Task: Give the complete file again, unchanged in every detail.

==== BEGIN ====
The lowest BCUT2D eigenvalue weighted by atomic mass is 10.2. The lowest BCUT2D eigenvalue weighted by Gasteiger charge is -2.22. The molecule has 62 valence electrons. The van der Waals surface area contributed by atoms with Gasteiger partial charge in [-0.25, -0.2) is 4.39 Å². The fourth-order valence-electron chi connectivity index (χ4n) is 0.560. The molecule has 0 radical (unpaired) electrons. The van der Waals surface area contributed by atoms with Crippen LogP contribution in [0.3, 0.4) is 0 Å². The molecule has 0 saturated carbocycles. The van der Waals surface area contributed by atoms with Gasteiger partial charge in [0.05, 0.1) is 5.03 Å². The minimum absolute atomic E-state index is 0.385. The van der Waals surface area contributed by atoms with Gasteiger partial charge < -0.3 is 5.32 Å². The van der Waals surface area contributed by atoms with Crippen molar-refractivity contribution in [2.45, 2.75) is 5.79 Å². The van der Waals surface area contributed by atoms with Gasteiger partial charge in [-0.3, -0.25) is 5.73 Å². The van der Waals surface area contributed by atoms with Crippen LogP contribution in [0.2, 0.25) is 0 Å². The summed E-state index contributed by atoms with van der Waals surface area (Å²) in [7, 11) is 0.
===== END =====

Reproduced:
The lowest BCUT2D eigenvalue weighted by atomic mass is 10.2. The lowest BCUT2D eigenvalue weighted by Gasteiger charge is -2.22. The molecule has 62 valence electrons. The van der Waals surface area contributed by atoms with Gasteiger partial charge in [-0.25, -0.2) is 4.39 Å². The fourth-order valence-electron chi connectivity index (χ4n) is 0.560. The molecule has 0 radical (unpaired) electrons. The van der Waals surface area contributed by atoms with Crippen LogP contribution in [0.3, 0.4) is 0 Å². The molecule has 0 saturated carbocycles. The van der Waals surface area contributed by atoms with Gasteiger partial charge in [0.05, 0.1) is 5.03 Å². The minimum absolute atomic E-state index is 0.385. The van der Waals surface area contributed by atoms with Gasteiger partial charge < -0.3 is 5.32 Å². The van der Waals surface area contributed by atoms with Crippen molar-refractivity contribution in [2.45, 2.75) is 5.79 Å². The van der Waals surface area contributed by atoms with Gasteiger partial charge in [-0.3, -0.25) is 5.73 Å². The van der Waals surface area contributed by atoms with Crippen LogP contribution in [0.2, 0.25) is 0 Å². The summed E-state index contributed by atoms with van der Waals surface area (Å²) in [7, 11) is 0.